India

India

India looks to unblock projects

Soon after Narendra Modi's re-election, the Ministry of New and Renewable Energy (MNRE) is battling to resolve key issues facing renewables. But state governments have other ideas.

Andhra Pradesh wants to renegotiate feed-in tariff rates, despite the energy ministry's warning against it
Andhra Pradesh wants to renegotiate feed-in tariff rates, despite the energy ministry's warning against it

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Most of the more than 10GW of wind capacity awarded in federal auctions over the last two years has still not been commissioned due to ongoing disputes over land acquisition and grid connectivity.

The developers that were successful in those tenders petitioned the ministry to set up a mechanism for sorting out these differences. MNRE has now set up a three-member dispute resolution committee (DRC) to resolve any hold ups between developers and government agencies SECI and NTPC, which adminster the contracts procured in federal auctions.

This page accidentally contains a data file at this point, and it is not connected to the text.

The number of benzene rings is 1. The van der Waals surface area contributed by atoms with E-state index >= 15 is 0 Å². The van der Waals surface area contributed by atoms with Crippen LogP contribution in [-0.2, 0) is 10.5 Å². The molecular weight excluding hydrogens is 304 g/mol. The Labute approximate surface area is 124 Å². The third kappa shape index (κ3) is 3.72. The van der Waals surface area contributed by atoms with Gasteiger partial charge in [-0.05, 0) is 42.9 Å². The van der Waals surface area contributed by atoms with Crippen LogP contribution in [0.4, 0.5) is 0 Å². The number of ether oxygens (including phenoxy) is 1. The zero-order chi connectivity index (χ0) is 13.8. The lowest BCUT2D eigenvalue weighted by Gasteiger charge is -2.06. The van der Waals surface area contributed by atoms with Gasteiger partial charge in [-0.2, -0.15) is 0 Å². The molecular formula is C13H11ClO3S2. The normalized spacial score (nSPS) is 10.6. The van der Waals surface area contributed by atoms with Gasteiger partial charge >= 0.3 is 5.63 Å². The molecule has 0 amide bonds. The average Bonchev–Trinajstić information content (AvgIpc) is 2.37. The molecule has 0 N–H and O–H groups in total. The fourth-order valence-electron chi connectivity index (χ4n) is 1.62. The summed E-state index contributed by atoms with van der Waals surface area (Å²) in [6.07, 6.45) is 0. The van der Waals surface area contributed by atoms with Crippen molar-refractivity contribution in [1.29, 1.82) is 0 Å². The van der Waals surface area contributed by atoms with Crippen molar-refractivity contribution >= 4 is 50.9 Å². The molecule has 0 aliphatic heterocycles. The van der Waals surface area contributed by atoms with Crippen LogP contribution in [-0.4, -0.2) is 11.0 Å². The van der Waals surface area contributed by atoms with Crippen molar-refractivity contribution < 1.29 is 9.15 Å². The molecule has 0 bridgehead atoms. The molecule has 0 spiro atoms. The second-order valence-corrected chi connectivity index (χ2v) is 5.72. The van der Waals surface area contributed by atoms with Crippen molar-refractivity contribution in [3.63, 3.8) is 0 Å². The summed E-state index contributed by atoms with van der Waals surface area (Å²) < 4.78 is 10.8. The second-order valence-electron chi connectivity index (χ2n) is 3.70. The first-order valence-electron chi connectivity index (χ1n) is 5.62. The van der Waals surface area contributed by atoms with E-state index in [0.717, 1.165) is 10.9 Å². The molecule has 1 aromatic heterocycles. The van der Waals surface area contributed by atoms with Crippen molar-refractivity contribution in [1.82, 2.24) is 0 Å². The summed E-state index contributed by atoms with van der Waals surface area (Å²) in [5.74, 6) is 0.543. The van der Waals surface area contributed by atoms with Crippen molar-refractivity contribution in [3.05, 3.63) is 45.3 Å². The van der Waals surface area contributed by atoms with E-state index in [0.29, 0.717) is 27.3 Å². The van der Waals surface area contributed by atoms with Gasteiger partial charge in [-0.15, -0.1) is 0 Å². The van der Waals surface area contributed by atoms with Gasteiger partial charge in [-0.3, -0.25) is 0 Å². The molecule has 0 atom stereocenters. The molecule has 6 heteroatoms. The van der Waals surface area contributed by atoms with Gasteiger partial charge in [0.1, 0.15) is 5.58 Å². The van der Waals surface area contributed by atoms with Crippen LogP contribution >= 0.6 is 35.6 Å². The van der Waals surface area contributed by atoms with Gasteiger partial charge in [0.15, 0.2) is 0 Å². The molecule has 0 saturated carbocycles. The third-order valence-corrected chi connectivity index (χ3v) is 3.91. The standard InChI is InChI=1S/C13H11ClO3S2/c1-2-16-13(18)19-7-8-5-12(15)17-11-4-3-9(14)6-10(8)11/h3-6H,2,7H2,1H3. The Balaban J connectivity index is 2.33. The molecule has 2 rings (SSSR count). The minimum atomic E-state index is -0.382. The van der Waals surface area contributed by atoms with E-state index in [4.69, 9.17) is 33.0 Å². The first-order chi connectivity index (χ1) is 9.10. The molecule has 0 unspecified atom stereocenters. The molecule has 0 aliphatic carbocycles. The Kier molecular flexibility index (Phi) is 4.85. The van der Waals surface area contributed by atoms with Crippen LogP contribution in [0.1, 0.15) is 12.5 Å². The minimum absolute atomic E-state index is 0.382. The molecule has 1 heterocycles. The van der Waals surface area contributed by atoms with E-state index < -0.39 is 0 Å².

The DRC has the power to directly contact parties involved in a dispute without any intermediaries. It also has the option of consulting MNRE on special cases.

The DRC would give its recommendations to MNRE, which will review the case then put it to the minister for a final decision.

Tariff review

Despite a missive from MNRE, the newly-elected Andhra Pradesh government has set up an internal committee to review existing power contracts for wind and solar and recommend rates for renegotiations.

The state has regularly threathened to revise the contract terms and reduce the tariffs of power contracts signed under the feed-in-tariff (FIT) regime after the introduction of state and federal auctions saw prices falling drastically.

MNRE has written a letter asking the state not to revisit tariffs for awarded contracts as it would disturb the national goal of renewables and hurt investor confidence.

Questioning the legality of the move, MNRE said the FIT, as well as reverse auction contracts, had been framed under the provisions of the Electricity Act and had undergone public hearing before the contracts were signed.

The new committee will look at different benchmarks, including the lowest prevailing sale rate to make its recommendations within 45 days.

This is a big setback for MNRE as any renegotiation of contracts could result in other states following similar routes.

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